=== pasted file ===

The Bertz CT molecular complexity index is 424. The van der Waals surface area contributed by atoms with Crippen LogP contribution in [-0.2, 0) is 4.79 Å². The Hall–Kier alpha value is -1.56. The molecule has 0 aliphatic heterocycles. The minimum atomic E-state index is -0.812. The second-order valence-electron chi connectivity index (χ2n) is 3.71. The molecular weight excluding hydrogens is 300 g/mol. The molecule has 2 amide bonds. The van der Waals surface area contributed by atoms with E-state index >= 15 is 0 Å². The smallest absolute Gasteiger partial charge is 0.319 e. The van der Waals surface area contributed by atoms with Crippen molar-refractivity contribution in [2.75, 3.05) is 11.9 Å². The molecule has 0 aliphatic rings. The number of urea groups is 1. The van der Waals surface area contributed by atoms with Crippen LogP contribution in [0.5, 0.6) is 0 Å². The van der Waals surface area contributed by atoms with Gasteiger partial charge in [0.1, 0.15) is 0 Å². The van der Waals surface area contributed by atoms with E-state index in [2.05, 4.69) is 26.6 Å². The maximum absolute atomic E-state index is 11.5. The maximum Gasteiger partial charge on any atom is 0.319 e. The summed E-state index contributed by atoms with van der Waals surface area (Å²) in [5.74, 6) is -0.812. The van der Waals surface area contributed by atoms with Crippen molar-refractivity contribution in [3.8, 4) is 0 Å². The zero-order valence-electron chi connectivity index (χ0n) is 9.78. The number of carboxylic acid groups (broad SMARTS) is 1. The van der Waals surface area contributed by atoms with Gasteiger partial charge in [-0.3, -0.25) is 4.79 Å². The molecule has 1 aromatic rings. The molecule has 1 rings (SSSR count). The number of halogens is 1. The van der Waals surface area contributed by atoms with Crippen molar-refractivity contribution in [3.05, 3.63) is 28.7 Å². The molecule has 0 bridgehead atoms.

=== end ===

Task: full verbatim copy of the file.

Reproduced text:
The Bertz CT molecular complexity index is 424. The van der Waals surface area contributed by atoms with Crippen LogP contribution in [-0.2, 0) is 4.79 Å². The Hall–Kier alpha value is -1.56. The molecule has 0 aliphatic heterocycles. The minimum atomic E-state index is -0.812. The second-order valence-electron chi connectivity index (χ2n) is 3.71. The molecular weight excluding hydrogens is 300 g/mol. The molecule has 2 amide bonds. The van der Waals surface area contributed by atoms with E-state index >= 15 is 0 Å². The smallest absolute Gasteiger partial charge is 0.319 e. The van der Waals surface area contributed by atoms with Crippen molar-refractivity contribution in [2.75, 3.05) is 11.9 Å². The molecule has 0 aliphatic rings. The number of urea groups is 1. The van der Waals surface area contributed by atoms with Crippen LogP contribution in [0.5, 0.6) is 0 Å². The van der Waals surface area contributed by atoms with Gasteiger partial charge in [0.1, 0.15) is 0 Å². The van der Waals surface area contributed by atoms with E-state index in [2.05, 4.69) is 26.6 Å². The maximum absolute atomic E-state index is 11.5. The maximum Gasteiger partial charge on any atom is 0.319 e. The summed E-state index contributed by atoms with van der Waals surface area (Å²) in [5.74, 6) is -0.812. The van der Waals surface area contributed by atoms with Crippen molar-refractivity contribution in [3.8, 4) is 0 Å². The zero-order valence-electron chi connectivity index (χ0n) is 9.78. The number of carboxylic acid groups (broad SMARTS) is 1. The van der Waals surface area contributed by atoms with Gasteiger partial charge in [-0.3, -0.25) is 4.79 Å². The molecule has 1 aromatic rings. The molecule has 1 rings (SSSR count). The number of halogens is 1. The van der Waals surface area contributed by atoms with Crippen molar-refractivity contribution in [3.05, 3.63) is 28.7 Å². The molecule has 0 bridgehead atoms.